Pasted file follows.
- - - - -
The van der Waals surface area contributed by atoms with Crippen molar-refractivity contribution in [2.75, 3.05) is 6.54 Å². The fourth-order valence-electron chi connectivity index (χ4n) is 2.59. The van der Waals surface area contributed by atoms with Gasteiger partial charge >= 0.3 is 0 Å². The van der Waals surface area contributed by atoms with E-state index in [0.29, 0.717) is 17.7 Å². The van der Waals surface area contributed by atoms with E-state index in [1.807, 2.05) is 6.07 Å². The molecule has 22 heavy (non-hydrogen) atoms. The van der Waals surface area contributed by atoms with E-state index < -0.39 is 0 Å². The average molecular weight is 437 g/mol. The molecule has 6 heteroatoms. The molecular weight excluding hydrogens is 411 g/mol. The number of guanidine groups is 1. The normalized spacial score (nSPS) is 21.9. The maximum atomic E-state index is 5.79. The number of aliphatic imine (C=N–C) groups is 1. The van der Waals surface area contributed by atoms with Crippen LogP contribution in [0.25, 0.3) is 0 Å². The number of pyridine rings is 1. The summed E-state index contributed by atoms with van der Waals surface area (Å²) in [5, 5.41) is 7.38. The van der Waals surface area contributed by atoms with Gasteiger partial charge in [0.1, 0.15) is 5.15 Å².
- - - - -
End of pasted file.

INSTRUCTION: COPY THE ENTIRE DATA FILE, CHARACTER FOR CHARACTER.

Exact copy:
The van der Waals surface area contributed by atoms with Crippen molar-refractivity contribution in [2.75, 3.05) is 6.54 Å². The fourth-order valence-electron chi connectivity index (χ4n) is 2.59. The van der Waals surface area contributed by atoms with Gasteiger partial charge >= 0.3 is 0 Å². The van der Waals surface area contributed by atoms with E-state index in [0.29, 0.717) is 17.7 Å². The van der Waals surface area contributed by atoms with E-state index in [1.807, 2.05) is 6.07 Å². The molecule has 22 heavy (non-hydrogen) atoms. The van der Waals surface area contributed by atoms with E-state index < -0.39 is 0 Å². The average molecular weight is 437 g/mol. The molecule has 6 heteroatoms. The molecular weight excluding hydrogens is 411 g/mol. The number of guanidine groups is 1. The normalized spacial score (nSPS) is 21.9. The maximum atomic E-state index is 5.79. The number of aliphatic imine (C=N–C) groups is 1. The van der Waals surface area contributed by atoms with Crippen LogP contribution in [0.25, 0.3) is 0 Å². The number of pyridine rings is 1. The summed E-state index contributed by atoms with van der Waals surface area (Å²) in [5, 5.41) is 7.38. The van der Waals surface area contributed by atoms with Gasteiger partial charge in [0.1, 0.15) is 5.15 Å².